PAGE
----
Fire-scarred California just got a new wake-up call: Mud flow risk is high

The wildfires are out. But a new winter menace looms in the fire-scarred hills of California.

Both Northern and Southern California got hit this week with the first round of post-fire debris flows, essentially flash floods that can appear from nowhere.

Heavy rains this week caused small ash and fire-debris laden flows in the Butte County hills as well as in Malibu and in the hills of eastern Orange County – all spots where massive wildfires denuded hundreds of thousands of acres of hillsides, some of them above housing tracts.

The debris-flow risk prompted some evacuations in Butte, Los Angeles and Orange counties on Thursday.

So, far officials report damage was minimal, with no reports of injuries or damage to homes. But the flooding has stoked fears that the state may be in for a winter of road closures and even worse, physical danger to homes and lives, in fire-burn areas.

Much of the fear stems from lesson learned in a shockingly devastating debris flow in January that killed 23 people in the upscale Santa Barbara town of Montecito, days after the Thomas wildfire scorched the coastal hillsides there.

That slide, triggered by a brief spate of intense rain, sent a boulder- and tree-carrying flood wall through town, destroying hundreds of homes, burying a quarter-mile of Highway 101 under 10 feet of sludge for a week, and depositing crumpled cars and trucks on the beach below town.

“The Montecito event was not a particularly strong storm, it just happened to be localized, one (burst of rain) in a bad spot,” Daniel Swain, a UCLA climate scientist, warned. “Those situations are hard to predict. Giant storms are not going to catch us by surprise, but these individual heavy cells can catch us by surprise.”

Weather officials and hydrologists say the Montecito flood was an extreme event, but they warn California could be in for more damaging debris flows because of the increase in hot summer and fall fires.

“What we are seeing is the risk (of damage and injury) is not limited to fire season,” Swain said.

With more rain on the way this weekend, emergency services officials are warning residents of fire areas to keep their heads on a swivel.

Thursday in Butte County, where the Camp Fire ripped through hillside towns of Paradise, Magalia and Concow, 2 inches of rain on Wednesday forced evacuations of several rural areas and forced closure of a key mountain road as a slurries of ash, water, mud and fire debris washed down slopes and over roads.

There were no reports of damage, although about 50 drivers were temporarily stranded on the mountain when water coursed over Honey Run Road.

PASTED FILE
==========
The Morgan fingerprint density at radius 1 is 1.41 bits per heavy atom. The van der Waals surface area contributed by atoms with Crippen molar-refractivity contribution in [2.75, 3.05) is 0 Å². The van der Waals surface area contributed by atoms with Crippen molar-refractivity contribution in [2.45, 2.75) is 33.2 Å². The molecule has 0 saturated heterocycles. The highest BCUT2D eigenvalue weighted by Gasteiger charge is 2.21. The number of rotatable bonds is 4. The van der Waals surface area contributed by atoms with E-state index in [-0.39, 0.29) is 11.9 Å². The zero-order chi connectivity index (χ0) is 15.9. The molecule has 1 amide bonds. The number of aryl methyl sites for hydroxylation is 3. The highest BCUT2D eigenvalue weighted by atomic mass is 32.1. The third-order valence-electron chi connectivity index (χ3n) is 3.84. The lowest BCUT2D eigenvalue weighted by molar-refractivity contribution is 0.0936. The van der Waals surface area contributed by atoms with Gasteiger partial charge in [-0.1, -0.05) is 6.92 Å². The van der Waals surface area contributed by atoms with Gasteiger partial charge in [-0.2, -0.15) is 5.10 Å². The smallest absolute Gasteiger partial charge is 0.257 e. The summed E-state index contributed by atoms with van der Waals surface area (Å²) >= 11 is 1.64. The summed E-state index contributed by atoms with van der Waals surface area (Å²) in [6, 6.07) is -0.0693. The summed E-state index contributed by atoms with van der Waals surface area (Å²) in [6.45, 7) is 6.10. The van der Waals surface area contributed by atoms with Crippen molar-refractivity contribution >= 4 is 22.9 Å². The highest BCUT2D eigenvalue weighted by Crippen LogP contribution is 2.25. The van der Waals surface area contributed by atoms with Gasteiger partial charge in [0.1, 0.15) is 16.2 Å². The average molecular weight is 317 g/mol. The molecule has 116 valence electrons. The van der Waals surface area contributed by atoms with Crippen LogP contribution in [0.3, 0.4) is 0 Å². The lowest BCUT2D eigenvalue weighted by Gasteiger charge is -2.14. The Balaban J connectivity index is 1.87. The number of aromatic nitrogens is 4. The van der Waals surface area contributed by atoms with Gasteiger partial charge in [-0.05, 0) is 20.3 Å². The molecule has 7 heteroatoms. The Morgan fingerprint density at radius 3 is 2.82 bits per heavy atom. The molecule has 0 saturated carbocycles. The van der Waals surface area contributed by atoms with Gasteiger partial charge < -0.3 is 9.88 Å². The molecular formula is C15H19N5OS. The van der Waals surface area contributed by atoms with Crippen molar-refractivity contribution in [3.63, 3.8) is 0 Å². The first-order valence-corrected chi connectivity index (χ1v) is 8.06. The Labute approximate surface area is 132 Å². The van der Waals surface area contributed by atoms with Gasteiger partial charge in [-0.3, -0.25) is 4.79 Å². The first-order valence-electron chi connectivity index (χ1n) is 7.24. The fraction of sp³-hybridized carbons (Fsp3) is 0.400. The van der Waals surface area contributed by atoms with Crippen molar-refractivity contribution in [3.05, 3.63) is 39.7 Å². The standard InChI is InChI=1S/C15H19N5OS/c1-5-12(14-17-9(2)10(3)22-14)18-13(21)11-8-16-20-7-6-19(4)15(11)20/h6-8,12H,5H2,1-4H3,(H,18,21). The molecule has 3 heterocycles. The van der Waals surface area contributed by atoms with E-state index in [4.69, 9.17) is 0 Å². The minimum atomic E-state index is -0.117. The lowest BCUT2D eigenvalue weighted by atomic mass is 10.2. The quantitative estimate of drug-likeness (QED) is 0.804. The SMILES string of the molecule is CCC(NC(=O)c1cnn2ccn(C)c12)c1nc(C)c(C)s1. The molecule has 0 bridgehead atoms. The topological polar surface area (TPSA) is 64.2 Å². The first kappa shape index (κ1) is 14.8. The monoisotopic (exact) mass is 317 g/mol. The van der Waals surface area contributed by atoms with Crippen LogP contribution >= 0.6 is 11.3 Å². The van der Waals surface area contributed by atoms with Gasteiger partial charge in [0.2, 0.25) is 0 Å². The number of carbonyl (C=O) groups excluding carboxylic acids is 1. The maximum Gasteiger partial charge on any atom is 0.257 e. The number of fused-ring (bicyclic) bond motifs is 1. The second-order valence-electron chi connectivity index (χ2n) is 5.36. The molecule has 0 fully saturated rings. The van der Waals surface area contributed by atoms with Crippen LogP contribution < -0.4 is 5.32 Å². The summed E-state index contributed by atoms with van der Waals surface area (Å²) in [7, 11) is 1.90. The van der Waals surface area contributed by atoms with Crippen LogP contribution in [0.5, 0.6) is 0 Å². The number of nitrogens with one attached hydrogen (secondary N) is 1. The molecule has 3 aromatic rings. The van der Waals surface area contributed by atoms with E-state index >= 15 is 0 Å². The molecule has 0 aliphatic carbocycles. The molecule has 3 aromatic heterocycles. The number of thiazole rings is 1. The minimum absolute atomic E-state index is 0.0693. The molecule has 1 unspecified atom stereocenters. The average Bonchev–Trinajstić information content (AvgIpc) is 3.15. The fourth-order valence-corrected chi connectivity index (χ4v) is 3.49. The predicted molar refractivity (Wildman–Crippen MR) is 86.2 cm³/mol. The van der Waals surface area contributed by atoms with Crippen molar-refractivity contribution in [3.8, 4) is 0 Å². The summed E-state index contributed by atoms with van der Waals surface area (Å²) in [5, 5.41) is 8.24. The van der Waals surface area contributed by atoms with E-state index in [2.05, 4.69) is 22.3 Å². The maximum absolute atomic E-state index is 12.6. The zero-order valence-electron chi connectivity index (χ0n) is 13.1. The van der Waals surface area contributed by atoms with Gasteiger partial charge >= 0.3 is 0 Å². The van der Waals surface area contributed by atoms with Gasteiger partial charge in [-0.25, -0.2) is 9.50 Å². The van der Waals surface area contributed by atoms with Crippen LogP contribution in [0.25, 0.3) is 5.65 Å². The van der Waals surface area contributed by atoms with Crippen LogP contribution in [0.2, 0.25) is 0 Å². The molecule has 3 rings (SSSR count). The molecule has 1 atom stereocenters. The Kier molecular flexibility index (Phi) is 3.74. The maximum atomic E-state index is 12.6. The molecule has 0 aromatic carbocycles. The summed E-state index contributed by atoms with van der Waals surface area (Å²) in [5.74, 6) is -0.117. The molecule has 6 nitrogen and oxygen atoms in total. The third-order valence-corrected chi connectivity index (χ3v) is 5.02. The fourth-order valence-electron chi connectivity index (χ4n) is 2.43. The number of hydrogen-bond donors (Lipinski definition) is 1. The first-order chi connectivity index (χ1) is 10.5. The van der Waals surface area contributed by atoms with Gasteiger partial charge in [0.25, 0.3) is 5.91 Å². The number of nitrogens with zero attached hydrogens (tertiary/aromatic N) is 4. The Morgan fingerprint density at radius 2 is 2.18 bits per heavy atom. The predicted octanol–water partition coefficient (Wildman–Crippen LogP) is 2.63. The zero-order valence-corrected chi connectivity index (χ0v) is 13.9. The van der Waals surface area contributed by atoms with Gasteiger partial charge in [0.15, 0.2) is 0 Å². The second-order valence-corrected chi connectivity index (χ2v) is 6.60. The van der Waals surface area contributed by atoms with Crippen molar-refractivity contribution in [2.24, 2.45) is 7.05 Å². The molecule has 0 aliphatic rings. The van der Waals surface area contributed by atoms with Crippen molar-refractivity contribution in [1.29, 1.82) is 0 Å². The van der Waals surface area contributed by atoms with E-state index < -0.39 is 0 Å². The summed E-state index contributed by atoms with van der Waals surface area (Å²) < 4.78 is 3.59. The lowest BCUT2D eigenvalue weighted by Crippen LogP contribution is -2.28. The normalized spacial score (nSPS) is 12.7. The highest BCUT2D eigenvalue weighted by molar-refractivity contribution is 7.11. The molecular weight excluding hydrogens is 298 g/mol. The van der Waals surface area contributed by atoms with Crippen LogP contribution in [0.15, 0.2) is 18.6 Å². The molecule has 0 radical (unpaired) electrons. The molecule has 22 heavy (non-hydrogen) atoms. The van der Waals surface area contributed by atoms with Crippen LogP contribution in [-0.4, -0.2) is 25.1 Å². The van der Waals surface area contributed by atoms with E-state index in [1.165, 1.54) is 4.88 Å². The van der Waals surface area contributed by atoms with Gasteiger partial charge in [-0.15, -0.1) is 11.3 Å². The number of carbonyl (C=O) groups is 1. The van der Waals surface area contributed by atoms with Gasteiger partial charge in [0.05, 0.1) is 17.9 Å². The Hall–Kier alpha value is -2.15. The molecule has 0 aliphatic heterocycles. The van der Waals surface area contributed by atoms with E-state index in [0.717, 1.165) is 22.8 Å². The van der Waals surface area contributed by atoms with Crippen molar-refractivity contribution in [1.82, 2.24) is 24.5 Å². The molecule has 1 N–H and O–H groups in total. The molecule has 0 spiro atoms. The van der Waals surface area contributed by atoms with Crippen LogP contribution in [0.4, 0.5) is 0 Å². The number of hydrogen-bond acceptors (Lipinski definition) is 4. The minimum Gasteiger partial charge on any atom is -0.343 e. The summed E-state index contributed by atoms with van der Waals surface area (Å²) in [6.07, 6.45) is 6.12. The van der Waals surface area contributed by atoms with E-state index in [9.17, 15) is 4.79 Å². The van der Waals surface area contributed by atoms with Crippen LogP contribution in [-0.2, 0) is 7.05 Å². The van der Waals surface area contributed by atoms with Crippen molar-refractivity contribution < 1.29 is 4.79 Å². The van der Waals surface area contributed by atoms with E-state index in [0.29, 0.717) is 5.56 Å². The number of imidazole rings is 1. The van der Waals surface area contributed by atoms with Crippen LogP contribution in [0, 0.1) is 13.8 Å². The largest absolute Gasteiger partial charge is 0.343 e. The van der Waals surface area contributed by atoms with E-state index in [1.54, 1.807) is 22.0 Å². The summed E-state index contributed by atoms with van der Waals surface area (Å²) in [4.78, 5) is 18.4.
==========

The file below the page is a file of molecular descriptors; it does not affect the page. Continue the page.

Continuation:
Lower-lying areas of Butte County were hit with flooding as well Thursday, prompting Cal Fire water rescues of some residents and closure of Highway 99 for one hour. That flooding in the lower areas, however, was not related to the Camp Fire and was not considered a debris flow.

In Southern California, the Trabuco Canyon in the Santa Ana Mountains of eastern Orange County is considered the inhabited area most at risk this winter for debris flows. The Holy Fire ripped through those mountains in August, burning 23,000 acres, including in canyons.

Thursday rains caused Trabuco Creek to swell dramatically, and prompted some mandatory evacuations in that area. The state Office of Emergency Services, Cal Fire and others sent crews there to do prep work this fall to protect residents from flows.

In Montecito, rain caused some mud to flow over one road, but the incident was minor. Some residents, still alarmed by January’s catastrophe, reported hearing boulders moving in stream beds overnight. But National Weather Service official Mark Jackson said storm runoff in Montecito was under control and staying within normal creek beds.

In Redding, where the Carr Fire and two other major fires hit this summer, Caltrans officials have their eye on Interstate 5 and several rural highways they believe are susceptible.

Spokeswoman Lupita Franco reported Thursday the agency has been dealing with some rocks and mud on roads, but no significant flooding. Maintenance crews are on alert.

“No news is good news,” she said. “We are monitoring it closely.”

Climatologist and weather service officials said the winter’s first major rains, overall, were healthy for California, bringing snow to the mountains and needed water to the state’s dry watersheds.

“Over all, you could consider this a beneficial rain,” Jackson of the weather service said. “We are still 10,000 miles away from busting the drought. But these are the kinds of rains we need.

“They are good tests of the burn areas. The Thomas burn area (above Montecito) withstood the rain.”

The rain will cause new vegetation to grow on burned hillsides, but that vegetation likely will not be strong enough until next year to help stabilize those hills, Jackson said.

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